1
How do you impersonate a user using Claims Authentication
Question asked by Bob Feller - May 13, 2015 at 11:45 AM
Answered
I'm trying to use ADFS Claims authentication for you FileUltimate product. I am following your sample (dynamic.aspx) and modified with impersionation:
 
private void SetDynamicFolderAndPermissions(string userName)
    {
        IClaimsIdentity identity = (ClaimsIdentity)Thread.CurrentPrincipal.Identity;
        string upn = identity.Claims.Where(c => c.ClaimType == ClaimTypes.Upn).First().Value;
        if (String.IsNullOrEmpty(upn))
        {
            throw new Exception("No UPN claim found");
        }
        
        WindowsIdentity windowsIdentity = S4UClient.UpnLogon(upn); 
        string username = windowsIdentity.User.ToString();
        WindowsIdentity wi = WindowsIdentity.GetCurrent();
        WindowsPrincipal wp = new WindowsPrincipal(windowsIdentity);
        using (WindowsImpersonationContext ctxt = windowsIdentity.Impersonate())
        {
            Console.WriteLine("After impersonation: " + WindowsIdentity.GetCurrent().Name);
            var rootFolder = new FileManagerRootFolder
            {
                Name = string.Format("Public"),
                Location = string.Format("/public/")
            };
            var accessControl = new FileManagerAccessControl { Path = @"\" };
            switch (userName)
            {
                case "User1":
                    accessControl.AllowedPermissions = FileManagerPermissions.Full;
                    break;
                case "User2":
                    accessControl.AllowedPermissions = FileManagerPermissions.ReadOnly | FileManagerPermissions.Upload;
                    break;
            }
            rootFolder.AccessControls.Add(accessControl);
            FileManager1.RootFolders.Add(rootFolder);
        }
 
This works with other File access through other web applications, but not with your control.  Is there someway to impersonate without knowing the user's password?
 
Thank you, Bob

3 Replies

Reply to Thread
0
Cem Alacayir Replied
May 13, 2015 at 12:07 PM
Employee Post
There is built-in impersonation feature in FileUltimate. Normally you wouldn't need to write your own impersonation code. By the way impersonating during initializing the control will not work (as you did in your above code) because the control will work out of the context of the original page so what you are doing is impersonating only when the control first loads but the control will constantly send new requests to the server while you are using it. So impersonation should happen per request basis.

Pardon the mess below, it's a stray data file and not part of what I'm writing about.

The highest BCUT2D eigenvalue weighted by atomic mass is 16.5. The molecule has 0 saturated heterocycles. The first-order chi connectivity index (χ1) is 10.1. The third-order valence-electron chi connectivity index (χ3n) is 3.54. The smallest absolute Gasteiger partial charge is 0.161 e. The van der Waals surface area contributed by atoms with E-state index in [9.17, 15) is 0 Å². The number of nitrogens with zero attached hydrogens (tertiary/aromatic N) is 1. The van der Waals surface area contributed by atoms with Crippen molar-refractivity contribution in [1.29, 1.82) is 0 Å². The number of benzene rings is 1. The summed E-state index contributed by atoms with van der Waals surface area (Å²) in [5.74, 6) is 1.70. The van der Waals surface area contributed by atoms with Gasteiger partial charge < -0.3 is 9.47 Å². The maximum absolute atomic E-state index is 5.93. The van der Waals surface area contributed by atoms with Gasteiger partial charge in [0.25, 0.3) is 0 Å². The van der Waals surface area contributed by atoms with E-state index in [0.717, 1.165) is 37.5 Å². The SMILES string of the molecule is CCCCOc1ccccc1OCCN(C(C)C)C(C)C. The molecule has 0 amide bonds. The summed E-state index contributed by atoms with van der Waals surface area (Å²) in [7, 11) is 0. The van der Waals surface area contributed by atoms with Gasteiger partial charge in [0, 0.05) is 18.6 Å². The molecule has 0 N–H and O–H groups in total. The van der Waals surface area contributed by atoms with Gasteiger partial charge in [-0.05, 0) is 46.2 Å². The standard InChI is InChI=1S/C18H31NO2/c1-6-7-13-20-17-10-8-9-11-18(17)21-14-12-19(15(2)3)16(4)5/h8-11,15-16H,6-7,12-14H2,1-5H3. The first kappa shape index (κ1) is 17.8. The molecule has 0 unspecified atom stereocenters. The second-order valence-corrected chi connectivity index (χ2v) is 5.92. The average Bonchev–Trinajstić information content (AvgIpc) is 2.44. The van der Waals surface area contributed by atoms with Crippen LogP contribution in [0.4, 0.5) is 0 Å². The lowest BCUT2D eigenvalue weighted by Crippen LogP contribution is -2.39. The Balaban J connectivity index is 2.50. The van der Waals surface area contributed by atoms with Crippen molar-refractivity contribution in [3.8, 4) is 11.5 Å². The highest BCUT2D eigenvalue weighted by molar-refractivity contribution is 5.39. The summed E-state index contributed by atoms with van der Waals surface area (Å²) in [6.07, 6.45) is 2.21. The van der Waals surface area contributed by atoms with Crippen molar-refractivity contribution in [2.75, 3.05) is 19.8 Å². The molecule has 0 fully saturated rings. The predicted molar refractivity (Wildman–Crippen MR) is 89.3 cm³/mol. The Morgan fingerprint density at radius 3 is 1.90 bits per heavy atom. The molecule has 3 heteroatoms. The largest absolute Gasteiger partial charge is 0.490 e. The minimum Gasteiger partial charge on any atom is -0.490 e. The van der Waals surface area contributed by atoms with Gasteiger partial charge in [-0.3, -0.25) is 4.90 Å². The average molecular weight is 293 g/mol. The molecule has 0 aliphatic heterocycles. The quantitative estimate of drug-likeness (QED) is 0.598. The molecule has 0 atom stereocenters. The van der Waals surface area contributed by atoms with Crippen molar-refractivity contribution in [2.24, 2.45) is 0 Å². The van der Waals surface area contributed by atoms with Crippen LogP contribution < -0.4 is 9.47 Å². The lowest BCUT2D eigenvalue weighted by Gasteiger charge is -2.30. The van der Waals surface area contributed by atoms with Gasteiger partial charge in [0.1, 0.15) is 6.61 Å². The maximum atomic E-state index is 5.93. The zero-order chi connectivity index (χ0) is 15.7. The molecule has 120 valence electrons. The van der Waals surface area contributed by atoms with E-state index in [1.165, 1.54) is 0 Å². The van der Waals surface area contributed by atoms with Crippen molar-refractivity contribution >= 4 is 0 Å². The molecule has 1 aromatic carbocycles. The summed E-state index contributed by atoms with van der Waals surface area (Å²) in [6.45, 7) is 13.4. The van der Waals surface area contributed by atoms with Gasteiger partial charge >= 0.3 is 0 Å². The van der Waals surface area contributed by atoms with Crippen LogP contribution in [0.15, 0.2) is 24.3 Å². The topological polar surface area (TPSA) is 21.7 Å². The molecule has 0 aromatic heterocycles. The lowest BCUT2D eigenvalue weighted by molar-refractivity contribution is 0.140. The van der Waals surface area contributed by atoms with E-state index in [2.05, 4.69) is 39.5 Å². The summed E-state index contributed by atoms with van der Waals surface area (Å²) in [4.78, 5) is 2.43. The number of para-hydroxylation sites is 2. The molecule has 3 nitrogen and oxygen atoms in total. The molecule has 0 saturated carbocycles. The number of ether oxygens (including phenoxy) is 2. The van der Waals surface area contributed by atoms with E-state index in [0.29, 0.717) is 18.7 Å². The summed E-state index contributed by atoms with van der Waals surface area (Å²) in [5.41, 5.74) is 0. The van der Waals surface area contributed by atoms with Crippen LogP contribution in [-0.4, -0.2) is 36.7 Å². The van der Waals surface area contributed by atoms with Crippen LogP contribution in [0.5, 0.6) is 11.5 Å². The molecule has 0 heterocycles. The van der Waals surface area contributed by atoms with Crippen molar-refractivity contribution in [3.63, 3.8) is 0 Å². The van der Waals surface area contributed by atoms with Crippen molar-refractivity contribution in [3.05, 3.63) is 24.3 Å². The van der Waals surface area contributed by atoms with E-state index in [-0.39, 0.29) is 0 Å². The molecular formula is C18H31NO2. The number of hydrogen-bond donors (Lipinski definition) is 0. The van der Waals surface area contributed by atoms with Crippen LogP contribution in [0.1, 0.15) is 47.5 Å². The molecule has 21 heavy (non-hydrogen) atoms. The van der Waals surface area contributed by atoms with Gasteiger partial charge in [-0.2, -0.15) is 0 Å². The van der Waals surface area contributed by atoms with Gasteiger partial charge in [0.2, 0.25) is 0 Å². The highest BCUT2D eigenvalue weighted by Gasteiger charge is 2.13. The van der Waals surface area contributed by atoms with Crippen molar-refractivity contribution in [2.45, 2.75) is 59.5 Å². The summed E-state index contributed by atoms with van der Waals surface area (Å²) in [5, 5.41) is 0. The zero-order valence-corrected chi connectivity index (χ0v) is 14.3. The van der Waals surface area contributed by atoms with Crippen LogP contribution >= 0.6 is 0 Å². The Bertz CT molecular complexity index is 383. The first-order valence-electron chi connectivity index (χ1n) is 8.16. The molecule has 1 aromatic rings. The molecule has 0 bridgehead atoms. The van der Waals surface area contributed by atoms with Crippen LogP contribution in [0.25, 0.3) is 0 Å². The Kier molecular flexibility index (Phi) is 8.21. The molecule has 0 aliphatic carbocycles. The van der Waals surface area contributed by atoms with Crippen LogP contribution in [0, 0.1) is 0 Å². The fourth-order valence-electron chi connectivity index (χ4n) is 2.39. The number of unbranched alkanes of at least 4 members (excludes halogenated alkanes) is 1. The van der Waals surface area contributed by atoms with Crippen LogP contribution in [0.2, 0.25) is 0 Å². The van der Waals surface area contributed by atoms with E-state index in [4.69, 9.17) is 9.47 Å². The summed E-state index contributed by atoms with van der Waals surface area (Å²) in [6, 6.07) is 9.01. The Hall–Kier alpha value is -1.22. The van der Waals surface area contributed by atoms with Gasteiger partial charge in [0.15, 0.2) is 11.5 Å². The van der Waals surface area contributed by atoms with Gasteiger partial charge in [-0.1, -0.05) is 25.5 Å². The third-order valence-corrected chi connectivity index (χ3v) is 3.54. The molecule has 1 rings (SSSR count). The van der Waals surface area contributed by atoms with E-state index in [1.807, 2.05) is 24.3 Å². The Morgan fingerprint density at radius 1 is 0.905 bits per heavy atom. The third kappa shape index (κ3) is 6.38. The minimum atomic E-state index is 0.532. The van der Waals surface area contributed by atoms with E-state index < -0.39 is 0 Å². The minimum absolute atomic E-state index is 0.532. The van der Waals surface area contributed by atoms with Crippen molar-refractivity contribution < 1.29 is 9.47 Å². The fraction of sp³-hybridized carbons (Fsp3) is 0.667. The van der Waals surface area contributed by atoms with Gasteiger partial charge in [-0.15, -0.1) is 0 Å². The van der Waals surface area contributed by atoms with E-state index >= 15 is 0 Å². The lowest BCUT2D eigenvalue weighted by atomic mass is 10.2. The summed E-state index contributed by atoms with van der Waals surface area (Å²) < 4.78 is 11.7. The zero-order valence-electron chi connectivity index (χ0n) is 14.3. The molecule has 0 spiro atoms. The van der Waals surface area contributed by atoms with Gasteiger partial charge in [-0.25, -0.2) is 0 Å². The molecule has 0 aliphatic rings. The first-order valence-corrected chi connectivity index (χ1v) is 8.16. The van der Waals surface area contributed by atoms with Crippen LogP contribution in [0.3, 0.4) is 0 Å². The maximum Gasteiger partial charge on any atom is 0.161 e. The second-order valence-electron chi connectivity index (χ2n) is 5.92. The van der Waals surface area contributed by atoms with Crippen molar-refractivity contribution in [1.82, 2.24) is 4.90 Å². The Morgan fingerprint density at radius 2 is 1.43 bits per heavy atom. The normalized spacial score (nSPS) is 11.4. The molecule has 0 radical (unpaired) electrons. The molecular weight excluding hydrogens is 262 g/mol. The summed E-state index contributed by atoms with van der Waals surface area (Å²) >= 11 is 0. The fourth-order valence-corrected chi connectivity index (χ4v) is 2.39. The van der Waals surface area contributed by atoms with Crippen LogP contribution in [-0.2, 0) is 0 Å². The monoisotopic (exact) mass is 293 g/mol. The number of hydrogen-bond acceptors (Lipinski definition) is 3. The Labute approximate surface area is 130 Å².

For using built-in impersonation feature, you should specify Location property of the root folder like below when you can provide a password (first option):
 
Location = "Path=SOMEPATH; User Name=USER; Password=PASSWORD"
 
The second option below is used when you can't provide a password but the current identity is already authenticated, you should specify it like this
 
Location = "Path=SOMEPATH; Authenticated User=true"
 
You should give the second option a try and see if it works. If not let me know and we will add special handling/support for Claims Authentication.
0
Cem Alacayir Replied
May 13, 2015 at 2:50 PM
Employee Post
Hi Bob,
Ok, we have implemented Claims Authentication support. Please download this new version from this link: ---deleted  temporary fix link as v4.5.2.0 is released, please download that instead---
 
Now you will be able to specify "claims" as the value (in addition to "true") for Authenticated User property:
Location = "Path=SOMEPATH; Authenticated User=claims"
Then FileUltimate will figure out the Claims Authentication details and impersonate accordingly.
You will not need to add any custom code for impersonation.
For completeness now the function will look like the original example, except you will only change Location property:
 
private void SetDynamicFolderAndPermissions(string userName) 
{ 
    var rootFolder = new FileManagerRootFolder 
    { 
        Name = string.Format("Folder of {0}", userName), 
        Location = "Path=SOMEPATH; Authenticated User=claims"
    }; 

    var accessControl = new FileManagerAccessControl { Path = @"\" }; 

    switch (userName) 
    { 
        case "User1": 
            accessControl.AllowedPermissions = FileManagerPermissions.Full; 
            break; 
        case "User2": 
            accessControl.AllowedPermissions = FileManagerPermissions.ReadOnly | FileManagerPermissions.Upload; 
            break; 
    } 

    rootFolder.AccessControls.Add(accessControl); 
    fileManager.RootFolders.Add(rootFolder); 
} 
 
Please let me know the result of your testing.
0
Cem Alacayir Replied
May 14, 2015 at 11:13 AM
Employee Post
Ok, I understand the problem, the error probably comes from S4UClient.UpnLogon call. Were you getting the same error "401 Unauthorized" with your code in the original post? If so, the problem is not even impersonation, the problem starts earlier, ie. when trying to logon with the user name via S4UClient.UpnLogon. It seems the web application pool account is not allowed to access the Claims to Windows Token Service (C2WTS). The problem may be this:
To enable acccess in other computers I had to create Service Principal Name (SPN) for the account on which my webapplication was running.
Please see this answer for details: http://stackoverflow.com/a/13645989
 
After you solve this logon configuration problem, impersonation should also work.

Reply to Thread